The classes are at Arlington Central Library (1015 N. Quincy Street), and available for online registration. According to library spokesman Peter Golkin, “space is limited and seats are going fast.”
“You’ll learn how to shape your act, meet some local comics, get a feel for the area comedy scene and find out how to play to the audience,” the event listing says.
Each week, class will begin with an hour-long workshop before taking a field trip to the Comedy Spot in Ballston Common Mall for open mic night, starting at 7:30. The classes and shows are free.
Photo via Wikimedia
A man robbed the Capital One Bank inside Ballston Common Mall around noon on Saturday, police say. The suspect allegedly demanded cash and fled with an undisclosed amount of money.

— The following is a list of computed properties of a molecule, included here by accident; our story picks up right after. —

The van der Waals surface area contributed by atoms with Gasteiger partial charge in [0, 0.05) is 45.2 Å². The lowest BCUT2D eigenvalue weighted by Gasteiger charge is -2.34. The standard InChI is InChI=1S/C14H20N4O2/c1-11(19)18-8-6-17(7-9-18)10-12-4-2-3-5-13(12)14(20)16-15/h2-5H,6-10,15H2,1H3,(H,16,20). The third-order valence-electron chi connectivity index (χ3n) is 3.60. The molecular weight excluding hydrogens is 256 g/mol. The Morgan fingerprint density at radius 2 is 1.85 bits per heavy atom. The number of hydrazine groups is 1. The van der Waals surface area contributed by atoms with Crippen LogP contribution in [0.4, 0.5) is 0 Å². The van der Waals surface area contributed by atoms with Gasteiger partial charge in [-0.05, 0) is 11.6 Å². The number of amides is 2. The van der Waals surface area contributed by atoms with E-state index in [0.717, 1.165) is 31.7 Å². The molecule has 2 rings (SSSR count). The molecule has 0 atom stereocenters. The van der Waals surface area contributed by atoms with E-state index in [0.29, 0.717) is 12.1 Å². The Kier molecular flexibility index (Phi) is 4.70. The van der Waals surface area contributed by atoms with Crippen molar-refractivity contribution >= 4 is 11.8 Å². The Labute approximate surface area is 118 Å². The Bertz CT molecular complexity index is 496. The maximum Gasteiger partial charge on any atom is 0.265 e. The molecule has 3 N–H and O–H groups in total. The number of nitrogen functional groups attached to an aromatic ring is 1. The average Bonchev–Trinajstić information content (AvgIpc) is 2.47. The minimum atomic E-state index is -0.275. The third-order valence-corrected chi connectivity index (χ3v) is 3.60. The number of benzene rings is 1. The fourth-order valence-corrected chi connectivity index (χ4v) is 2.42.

From an ACPD press release:
The Arlington County Police Department’s Homicide/Robbery Unit, along with the FBI’s Washington Field Office, is seeking the public’s assistance in identifying a bank robbery suspect captured in surveillance footage.
On Saturday, December 6, 2014, at 12:08 p.m., an unknown male subject entered the Capital One Bank located inside the Ballston Common Mall at 4100 Wilson Boulevard in Arlington, Virginia and robbed the bank. After obtaining an undisclosed amount of money, the subject exited the bank onto the street.
The suspect is described as a black male in his mid-twenties to thirties and approximately 5’8″ tall with an average build. He was wearing a black puffy jacket, a sweatshirt underneath, a white knit cap and had head phones around his neck.
The FBI is offering a reward of up to $5,000 for information that leads to the identification, arrest and conviction of these bank robbers.